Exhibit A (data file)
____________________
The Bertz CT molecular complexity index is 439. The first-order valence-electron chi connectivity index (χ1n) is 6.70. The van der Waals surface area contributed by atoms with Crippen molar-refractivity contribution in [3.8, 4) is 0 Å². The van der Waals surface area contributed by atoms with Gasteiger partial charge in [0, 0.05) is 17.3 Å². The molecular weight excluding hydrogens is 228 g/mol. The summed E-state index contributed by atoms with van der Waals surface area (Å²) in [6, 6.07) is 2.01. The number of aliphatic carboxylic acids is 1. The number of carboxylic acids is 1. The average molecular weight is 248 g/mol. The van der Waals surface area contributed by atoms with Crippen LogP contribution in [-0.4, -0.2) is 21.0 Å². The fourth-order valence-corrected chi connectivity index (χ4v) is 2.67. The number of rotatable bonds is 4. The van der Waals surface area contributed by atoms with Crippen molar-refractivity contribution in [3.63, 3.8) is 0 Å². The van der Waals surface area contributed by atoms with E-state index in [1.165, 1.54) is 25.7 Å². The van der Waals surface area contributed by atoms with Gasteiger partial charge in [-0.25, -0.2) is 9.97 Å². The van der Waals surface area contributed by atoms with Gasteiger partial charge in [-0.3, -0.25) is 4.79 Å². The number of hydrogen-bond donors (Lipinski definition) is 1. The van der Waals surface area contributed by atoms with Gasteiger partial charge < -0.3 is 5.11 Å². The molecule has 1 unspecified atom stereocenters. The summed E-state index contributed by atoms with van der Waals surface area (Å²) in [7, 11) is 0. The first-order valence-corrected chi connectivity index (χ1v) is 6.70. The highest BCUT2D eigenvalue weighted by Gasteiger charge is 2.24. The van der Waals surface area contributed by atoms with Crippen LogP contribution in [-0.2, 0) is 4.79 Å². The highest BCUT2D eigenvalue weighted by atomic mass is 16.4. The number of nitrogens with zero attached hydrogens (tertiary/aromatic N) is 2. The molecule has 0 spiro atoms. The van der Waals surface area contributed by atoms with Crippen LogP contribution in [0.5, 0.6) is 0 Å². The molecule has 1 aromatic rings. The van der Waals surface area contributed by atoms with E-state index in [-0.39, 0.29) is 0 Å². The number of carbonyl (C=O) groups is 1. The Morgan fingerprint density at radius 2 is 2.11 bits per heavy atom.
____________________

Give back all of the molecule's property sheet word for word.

The Bertz CT molecular complexity index is 439. The first-order valence-electron chi connectivity index (χ1n) is 6.70. The van der Waals surface area contributed by atoms with Crippen molar-refractivity contribution in [3.8, 4) is 0 Å². The van der Waals surface area contributed by atoms with Gasteiger partial charge in [0, 0.05) is 17.3 Å². The molecular weight excluding hydrogens is 228 g/mol. The summed E-state index contributed by atoms with van der Waals surface area (Å²) in [6, 6.07) is 2.01. The number of aliphatic carboxylic acids is 1. The number of carboxylic acids is 1. The average molecular weight is 248 g/mol. The van der Waals surface area contributed by atoms with Crippen LogP contribution in [-0.4, -0.2) is 21.0 Å². The fourth-order valence-corrected chi connectivity index (χ4v) is 2.67. The number of rotatable bonds is 4. The van der Waals surface area contributed by atoms with Crippen molar-refractivity contribution in [3.63, 3.8) is 0 Å². The van der Waals surface area contributed by atoms with E-state index in [1.165, 1.54) is 25.7 Å². The van der Waals surface area contributed by atoms with Gasteiger partial charge in [-0.25, -0.2) is 9.97 Å². The van der Waals surface area contributed by atoms with Gasteiger partial charge in [-0.3, -0.25) is 4.79 Å². The number of hydrogen-bond donors (Lipinski definition) is 1. The van der Waals surface area contributed by atoms with Gasteiger partial charge < -0.3 is 5.11 Å². The molecule has 1 unspecified atom stereocenters. The summed E-state index contributed by atoms with van der Waals surface area (Å²) in [7, 11) is 0. The first-order valence-corrected chi connectivity index (χ1v) is 6.70. The highest BCUT2D eigenvalue weighted by Gasteiger charge is 2.24. The van der Waals surface area contributed by atoms with Crippen LogP contribution in [-0.2, 0) is 4.79 Å². The highest BCUT2D eigenvalue weighted by atomic mass is 16.4. The number of nitrogens with zero attached hydrogens (tertiary/aromatic N) is 2. The molecule has 0 spiro atoms. The van der Waals surface area contributed by atoms with Crippen LogP contribution in [0.5, 0.6) is 0 Å². The molecule has 1 aromatic rings. The van der Waals surface area contributed by atoms with E-state index in [-0.39, 0.29) is 0 Å². The number of carbonyl (C=O) groups is 1. The Morgan fingerprint density at radius 2 is 2.11 bits per heavy atom.